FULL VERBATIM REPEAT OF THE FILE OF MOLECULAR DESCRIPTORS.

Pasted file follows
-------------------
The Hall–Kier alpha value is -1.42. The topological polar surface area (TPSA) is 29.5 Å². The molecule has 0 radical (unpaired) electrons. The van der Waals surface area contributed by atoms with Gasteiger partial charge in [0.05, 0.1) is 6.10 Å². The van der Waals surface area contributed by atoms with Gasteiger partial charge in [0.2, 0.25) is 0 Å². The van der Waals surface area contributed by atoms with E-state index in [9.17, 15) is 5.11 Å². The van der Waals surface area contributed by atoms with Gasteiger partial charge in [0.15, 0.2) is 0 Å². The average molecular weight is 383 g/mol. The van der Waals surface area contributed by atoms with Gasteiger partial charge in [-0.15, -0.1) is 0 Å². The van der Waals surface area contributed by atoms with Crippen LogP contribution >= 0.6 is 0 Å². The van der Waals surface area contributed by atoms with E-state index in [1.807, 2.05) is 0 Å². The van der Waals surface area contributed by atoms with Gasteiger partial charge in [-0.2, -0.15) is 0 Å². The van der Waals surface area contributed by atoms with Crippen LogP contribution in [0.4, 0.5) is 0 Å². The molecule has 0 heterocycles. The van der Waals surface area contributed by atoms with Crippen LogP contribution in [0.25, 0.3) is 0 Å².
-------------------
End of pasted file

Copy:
The Hall–Kier alpha value is -1.42. The topological polar surface area (TPSA) is 29.5 Å². The molecule has 0 radical (unpaired) electrons. The van der Waals surface area contributed by atoms with Gasteiger partial charge in [0.05, 0.1) is 6.10 Å². The van der Waals surface area contributed by atoms with Gasteiger partial charge in [0.2, 0.25) is 0 Å². The van der Waals surface area contributed by atoms with E-state index in [9.17, 15) is 5.11 Å². The van der Waals surface area contributed by atoms with Gasteiger partial charge in [0.15, 0.2) is 0 Å². The average molecular weight is 383 g/mol. The van der Waals surface area contributed by atoms with Gasteiger partial charge in [-0.15, -0.1) is 0 Å². The van der Waals surface area contributed by atoms with Crippen LogP contribution >= 0.6 is 0 Å². The van der Waals surface area contributed by atoms with E-state index in [1.807, 2.05) is 0 Å². The van der Waals surface area contributed by atoms with Gasteiger partial charge in [-0.2, -0.15) is 0 Å². The van der Waals surface area contributed by atoms with Crippen LogP contribution in [0.4, 0.5) is 0 Å². The molecule has 0 heterocycles. The van der Waals surface area contributed by atoms with Crippen LogP contribution in [0.25, 0.3) is 0 Å².